Icelandic unspun wool yarn. The yarn is used triple in this project. You can also use any other bulky feltable wool.
6 mm (US 10) dpns
A darning needle
An exact gauge is not important as the “socks” are heavily felted. But it’s recommended to knit the rather loosely to facilitate the felting. So if you know yourself to be a tight knitter you might consider to go up a needle size.
These “socks” fit chairs that are appropriately 3.5cm a side, that is 14 cm a round. That means that each cm (0.4in) on the chair leg equals one stitch cast on. So you can very easily calculate how many stitches you need for just your chairs.
The yarn is used triple in this project. That is you knit with three strands of the yarn.
Cast on 14 stitches loosely with three strands of the yarn and distribute them on dpn’s. Join, be careful to to twist. Knit 20 rounds.
*k2tog* all the next round = 8 stitches
*k2tog* all the next round = 4 stitches
Break the yarn and thread through the remaining loops. Pull it tight and secure it ends.
When you have made three more (or as many as you want), it’s time for the really interesting part: the felting.
There are two schools on this. Those who hand felt and those who machine felt. Machine felting is much faster and easier, but it requires some care as each machine felts differently. So if you haven’t felted before, it can be a good idea to start with a short programme and a low heat (40°C – 32 F) and increase if that is not enough. It’s a good idea to use a washing bag or something similar and two old towels or so to increase agitation. You want the “socks” to be really tight, so tight in fact that you have to use considerable force to put them on. That way they stay put.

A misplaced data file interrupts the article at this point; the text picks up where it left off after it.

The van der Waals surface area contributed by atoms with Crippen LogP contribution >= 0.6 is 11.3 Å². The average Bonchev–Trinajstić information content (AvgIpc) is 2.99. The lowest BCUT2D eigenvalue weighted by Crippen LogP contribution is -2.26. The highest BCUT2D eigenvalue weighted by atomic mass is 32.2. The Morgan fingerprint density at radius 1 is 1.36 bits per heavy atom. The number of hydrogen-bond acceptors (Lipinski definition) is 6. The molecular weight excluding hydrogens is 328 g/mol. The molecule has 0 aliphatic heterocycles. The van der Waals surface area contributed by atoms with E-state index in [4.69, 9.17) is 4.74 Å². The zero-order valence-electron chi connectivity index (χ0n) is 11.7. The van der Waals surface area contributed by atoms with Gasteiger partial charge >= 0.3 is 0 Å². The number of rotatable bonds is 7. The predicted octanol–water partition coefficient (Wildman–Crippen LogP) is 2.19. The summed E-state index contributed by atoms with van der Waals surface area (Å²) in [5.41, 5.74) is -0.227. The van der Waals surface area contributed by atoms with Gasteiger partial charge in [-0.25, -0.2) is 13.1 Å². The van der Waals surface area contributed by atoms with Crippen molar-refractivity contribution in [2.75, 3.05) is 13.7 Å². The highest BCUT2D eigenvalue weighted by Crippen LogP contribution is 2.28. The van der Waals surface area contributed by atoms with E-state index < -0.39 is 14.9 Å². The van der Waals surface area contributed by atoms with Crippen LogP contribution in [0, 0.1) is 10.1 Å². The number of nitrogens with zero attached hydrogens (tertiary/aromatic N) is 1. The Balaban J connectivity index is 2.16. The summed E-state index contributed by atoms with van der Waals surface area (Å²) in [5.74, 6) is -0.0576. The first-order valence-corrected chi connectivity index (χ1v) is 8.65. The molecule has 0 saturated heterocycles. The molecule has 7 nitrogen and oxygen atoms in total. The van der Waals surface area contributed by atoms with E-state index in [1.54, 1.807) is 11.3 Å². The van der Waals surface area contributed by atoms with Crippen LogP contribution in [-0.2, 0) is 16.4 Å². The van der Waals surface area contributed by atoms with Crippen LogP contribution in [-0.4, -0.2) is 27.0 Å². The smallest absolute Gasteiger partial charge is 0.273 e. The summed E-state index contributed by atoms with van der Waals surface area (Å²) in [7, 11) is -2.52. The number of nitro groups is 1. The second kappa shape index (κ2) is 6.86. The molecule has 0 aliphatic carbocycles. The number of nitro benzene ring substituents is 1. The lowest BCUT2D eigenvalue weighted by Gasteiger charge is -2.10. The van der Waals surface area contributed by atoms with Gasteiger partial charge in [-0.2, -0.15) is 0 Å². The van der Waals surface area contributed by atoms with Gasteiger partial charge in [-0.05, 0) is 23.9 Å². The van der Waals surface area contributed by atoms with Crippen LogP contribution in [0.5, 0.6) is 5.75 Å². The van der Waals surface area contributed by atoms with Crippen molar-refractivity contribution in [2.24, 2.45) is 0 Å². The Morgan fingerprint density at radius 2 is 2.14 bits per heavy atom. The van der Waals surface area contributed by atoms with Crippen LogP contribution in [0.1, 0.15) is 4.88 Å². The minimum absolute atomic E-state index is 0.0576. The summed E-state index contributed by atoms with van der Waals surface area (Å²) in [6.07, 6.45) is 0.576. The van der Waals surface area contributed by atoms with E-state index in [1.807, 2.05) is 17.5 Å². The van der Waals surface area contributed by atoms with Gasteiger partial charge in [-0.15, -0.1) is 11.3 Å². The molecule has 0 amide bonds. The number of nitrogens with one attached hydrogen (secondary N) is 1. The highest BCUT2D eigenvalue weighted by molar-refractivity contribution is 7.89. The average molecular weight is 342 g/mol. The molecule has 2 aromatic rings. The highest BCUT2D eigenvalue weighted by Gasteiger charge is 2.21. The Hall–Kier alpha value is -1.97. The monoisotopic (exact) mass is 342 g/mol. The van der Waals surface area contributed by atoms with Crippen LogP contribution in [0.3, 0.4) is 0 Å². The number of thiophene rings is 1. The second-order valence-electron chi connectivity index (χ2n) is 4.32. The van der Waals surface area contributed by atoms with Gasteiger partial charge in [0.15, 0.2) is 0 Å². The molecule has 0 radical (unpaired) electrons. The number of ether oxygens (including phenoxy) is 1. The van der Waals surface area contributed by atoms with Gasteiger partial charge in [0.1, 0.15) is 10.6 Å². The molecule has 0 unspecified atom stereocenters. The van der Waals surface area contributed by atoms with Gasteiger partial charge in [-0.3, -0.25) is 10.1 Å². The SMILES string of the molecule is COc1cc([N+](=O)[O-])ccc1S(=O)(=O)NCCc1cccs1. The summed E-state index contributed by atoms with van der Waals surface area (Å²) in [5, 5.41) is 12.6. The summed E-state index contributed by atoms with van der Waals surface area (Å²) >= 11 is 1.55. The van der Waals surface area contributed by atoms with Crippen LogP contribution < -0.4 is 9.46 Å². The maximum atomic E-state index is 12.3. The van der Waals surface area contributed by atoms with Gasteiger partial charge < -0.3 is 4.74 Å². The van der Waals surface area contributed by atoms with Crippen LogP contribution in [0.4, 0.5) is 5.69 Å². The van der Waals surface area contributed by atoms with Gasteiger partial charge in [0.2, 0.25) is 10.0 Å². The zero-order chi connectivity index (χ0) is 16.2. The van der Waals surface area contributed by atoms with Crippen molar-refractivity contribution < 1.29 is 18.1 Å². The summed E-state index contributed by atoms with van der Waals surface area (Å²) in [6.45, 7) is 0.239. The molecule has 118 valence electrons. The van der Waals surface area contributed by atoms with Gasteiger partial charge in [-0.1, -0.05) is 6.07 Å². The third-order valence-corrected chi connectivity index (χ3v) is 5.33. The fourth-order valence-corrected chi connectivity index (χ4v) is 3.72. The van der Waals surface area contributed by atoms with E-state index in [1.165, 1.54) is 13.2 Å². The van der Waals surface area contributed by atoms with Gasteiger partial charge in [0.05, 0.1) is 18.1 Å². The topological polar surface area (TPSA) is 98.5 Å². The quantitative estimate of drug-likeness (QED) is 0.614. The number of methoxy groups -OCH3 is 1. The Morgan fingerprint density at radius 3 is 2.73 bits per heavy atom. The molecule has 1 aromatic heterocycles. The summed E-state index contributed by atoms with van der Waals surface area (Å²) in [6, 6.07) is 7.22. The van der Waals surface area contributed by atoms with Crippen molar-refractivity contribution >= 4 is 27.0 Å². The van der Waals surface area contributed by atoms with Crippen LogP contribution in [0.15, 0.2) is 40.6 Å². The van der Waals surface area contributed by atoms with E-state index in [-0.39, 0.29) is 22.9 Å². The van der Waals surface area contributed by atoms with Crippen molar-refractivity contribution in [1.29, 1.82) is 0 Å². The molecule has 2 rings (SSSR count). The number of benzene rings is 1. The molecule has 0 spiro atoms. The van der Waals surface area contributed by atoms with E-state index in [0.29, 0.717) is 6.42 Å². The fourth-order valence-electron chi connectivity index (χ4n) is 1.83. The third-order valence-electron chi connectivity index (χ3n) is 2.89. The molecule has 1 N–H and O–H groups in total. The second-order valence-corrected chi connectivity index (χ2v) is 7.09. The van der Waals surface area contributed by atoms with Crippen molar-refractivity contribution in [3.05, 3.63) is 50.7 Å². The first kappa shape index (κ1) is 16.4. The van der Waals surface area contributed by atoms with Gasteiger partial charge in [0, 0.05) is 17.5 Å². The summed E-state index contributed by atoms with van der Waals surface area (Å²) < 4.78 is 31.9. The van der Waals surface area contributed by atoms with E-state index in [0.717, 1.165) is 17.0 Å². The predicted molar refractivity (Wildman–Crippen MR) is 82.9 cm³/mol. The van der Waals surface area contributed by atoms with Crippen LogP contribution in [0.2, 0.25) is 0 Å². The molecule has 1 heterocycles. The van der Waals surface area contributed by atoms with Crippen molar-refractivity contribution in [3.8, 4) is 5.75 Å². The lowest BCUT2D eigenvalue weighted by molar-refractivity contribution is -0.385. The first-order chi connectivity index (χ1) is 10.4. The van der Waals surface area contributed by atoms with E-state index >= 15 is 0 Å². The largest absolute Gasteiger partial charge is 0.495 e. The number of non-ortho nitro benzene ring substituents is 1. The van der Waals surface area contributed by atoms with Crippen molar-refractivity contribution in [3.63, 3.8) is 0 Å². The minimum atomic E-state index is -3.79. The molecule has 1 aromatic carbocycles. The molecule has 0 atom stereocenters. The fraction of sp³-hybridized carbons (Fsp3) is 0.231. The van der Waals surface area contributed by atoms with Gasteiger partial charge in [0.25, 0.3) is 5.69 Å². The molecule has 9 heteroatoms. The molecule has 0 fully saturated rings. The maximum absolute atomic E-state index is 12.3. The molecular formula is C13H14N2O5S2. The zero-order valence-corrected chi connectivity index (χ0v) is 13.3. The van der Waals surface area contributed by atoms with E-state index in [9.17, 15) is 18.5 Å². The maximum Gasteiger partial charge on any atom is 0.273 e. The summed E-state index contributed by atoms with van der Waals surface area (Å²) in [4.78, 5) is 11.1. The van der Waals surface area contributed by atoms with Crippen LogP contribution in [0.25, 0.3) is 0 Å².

They probably look like a mess when they are felted enough, but don’t worry, you can form them when wet and all creases even out when you force them on the chair leg. It’s best to form them on the chair leg and then remove them carefully to dry. Don’t be afraid to use a little violence, the felted fabric can stand a lot of pulling and tugging. Let the socks dry completely before you put them in use.
To hand felt you need a basin or a sink filled with hot water. Add a few drops of dish-washing liquid and use your hands to swish the wool around and rub it together. You need a lot of agitation so rubber gloves are a good idea. Felting by hand can take a long time so patience is the key. When done, rinse the socks well, squeeze out the water and let dry.
About the Designer
Harpa is a knitter, author, and blogger located in Iceland. Her website can be found at http://www.harpaj.net.